Monday, December 5, 2016

Rockin' in the Days of Confusion # 1649 (starts 12/7/16)

This week: A set from the Netherlands, a Steely Dan set and some hard rockin', both live and in the studio. Not bad for a one-hour show!

Artist:    Focus
Title:    Hocus Pocus
Source:    LP: Moving Waves
Writer(s):    van Leer/Akkerman
Label:    Sire
Year:    1971
    Although it was not a hit until 1973, Hocus Pocus by the Dutch progressive rock band Focus has the type of simple structure coupled with high energy that was characteristic of many of the garage bands of the mid to late 60s. The song was originally released on the band's second LP, known alternately as Focus II and Moving Waves, in 1971. Both guitarist Jan Akkerman and keyboardist/vocalist/flautist Thijs Van Leer have gone on to have successful careers, with Van Leer continuing to use to Focus name as recently as 2006.

Artist:    Golden Earring
Title:    Radar Love
Source:    Stereo 45 RPM single
Writer(s):    Kooymans/Hay
Label:    Track
Year:    1973
    Formed in The Hague in 1961, the Golden Earrings (they dropped the plural in 1969) released 25 studio albums and took nearly 30 songs into the top 10 over a period of nearly 30 their native Holland. They were completely unknown in the US, however, until 1973, when Radar Love became an international hit. They returned to the US charts in 1982 with Twilight Zone, and had a final international hit in 1984 with When The Lady Smiles, although that song did not do as well in the US.

Artist:    Steely Dan
Title:    Razor Boy
Source:    45 RPM single B side
Writer(s):    Becker/Fagen
Label:    ABC
Year:    1973
    Countdown To Ecstasy is the second Steely Dan album and the first to feature Donald Fagen as the group's sole lead vocalist. It is also the first of a trilogy of albums by the band that expose the seamy underside of Southern California culture in the 1970s. Razor Boy, for instance, targets the twin vices of materialism and complacency, asking the question: "Will you still have a song to sing when the razor boy comes and takes your fancy things away?" The album was not initially a major commercial success, but proved durable enough to attain gold status over a period of years.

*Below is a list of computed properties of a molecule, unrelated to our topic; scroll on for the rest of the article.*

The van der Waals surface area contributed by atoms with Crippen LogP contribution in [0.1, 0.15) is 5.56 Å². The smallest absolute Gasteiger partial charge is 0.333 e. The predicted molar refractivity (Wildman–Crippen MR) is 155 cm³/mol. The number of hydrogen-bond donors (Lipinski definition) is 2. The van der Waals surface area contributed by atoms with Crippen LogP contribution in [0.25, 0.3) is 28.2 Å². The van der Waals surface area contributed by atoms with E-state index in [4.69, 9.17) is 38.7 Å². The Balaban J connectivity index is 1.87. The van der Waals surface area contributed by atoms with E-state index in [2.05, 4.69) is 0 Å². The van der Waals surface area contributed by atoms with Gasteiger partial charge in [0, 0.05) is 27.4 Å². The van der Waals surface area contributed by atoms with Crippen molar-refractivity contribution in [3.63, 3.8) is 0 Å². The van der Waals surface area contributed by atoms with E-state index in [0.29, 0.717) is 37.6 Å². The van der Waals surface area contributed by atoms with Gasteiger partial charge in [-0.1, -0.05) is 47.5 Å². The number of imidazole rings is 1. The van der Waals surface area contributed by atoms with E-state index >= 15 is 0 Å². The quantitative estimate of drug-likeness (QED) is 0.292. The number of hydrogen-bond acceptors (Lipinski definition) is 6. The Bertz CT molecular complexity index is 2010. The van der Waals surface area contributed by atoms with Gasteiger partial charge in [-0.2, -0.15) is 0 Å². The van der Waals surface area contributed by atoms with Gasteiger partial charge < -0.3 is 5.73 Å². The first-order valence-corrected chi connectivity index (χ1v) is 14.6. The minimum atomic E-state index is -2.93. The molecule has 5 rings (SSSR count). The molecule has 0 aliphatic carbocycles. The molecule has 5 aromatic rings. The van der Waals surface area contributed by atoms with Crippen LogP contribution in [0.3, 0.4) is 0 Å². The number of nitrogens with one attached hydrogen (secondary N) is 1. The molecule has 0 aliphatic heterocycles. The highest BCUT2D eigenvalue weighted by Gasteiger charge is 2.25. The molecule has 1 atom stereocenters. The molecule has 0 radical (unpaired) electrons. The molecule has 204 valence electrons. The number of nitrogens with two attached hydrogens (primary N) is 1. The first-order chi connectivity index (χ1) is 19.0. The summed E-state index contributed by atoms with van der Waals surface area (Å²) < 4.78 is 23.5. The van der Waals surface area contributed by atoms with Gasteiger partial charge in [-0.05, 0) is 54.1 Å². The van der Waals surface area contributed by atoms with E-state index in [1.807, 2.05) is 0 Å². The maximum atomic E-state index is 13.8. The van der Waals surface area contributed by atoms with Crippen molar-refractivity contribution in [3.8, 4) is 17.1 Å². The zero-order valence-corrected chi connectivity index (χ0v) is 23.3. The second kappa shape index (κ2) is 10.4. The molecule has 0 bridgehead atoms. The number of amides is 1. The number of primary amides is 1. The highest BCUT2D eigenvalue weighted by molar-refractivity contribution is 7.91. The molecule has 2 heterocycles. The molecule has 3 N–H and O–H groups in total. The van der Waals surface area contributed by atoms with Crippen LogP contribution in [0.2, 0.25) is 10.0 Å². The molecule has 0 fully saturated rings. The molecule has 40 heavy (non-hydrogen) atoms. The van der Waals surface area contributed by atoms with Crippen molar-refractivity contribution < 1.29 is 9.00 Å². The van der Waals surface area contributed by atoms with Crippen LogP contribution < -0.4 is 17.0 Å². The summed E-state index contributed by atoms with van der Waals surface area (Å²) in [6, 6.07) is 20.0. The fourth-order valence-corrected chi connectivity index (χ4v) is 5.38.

Artist:    Steely Dan
Title:    The Fez
Source:    CD: The Royal Scam
Writer(s):    Becker/Fagen/Griffin
Label:    MCA (original label: ABC)
Year:    1976
    By 1976 Steely Dan was no longer making live appearances. In fact, the group itself at this point was essentially the duo of Donald Fagen on keyboards and vocals and Walter Becker on guitar, supplemented by an array of studio musicians. Although the band had usually done their recording in Los Angeles, they relocated to New York to lay down the basic tracks for their fifth LP, The Royal Scam, returning with the raw tapes to L.A. for final mixing. The Fez, a popular single from the album, features Becker on lead guitar (he had played bass back when Steely Dan was still a performing unit). The Fez, as well as several other tracks from The Royal Scam, got heavy airplay on FM rock radio, which was still trailing AM top 40 in the ratings. Within five years top 40 radio itself would shift to the FM band, and FM rock radio would give way to the Album Oriented Rock format, while bands like Steely Dan would give way to more formulaic groups like Journey and Foreigner. Steely Dan would officially disband in 1981, not to return until 1993.

Artist:    Steely Dan
Title:    Show Biz Kids
Source:    Stereo 45 RPM single
Writer(s):    Becker/Fagen
Label:    ABC
Year:    1973
    Steely Dan's second LP, 1973's Countdown To Ecstasy, did not sell as well as their 1972 debut LP. The reason usually cited for this dropoff in sales is the lack of a hit single, although at least two singles were released from the album. The second of these was Show Biz Kids, a song that sums up the entire Los Angeles lifestyle, a theme that the group would continue to explore for the rest of the decade.

Artist:    Aerosmith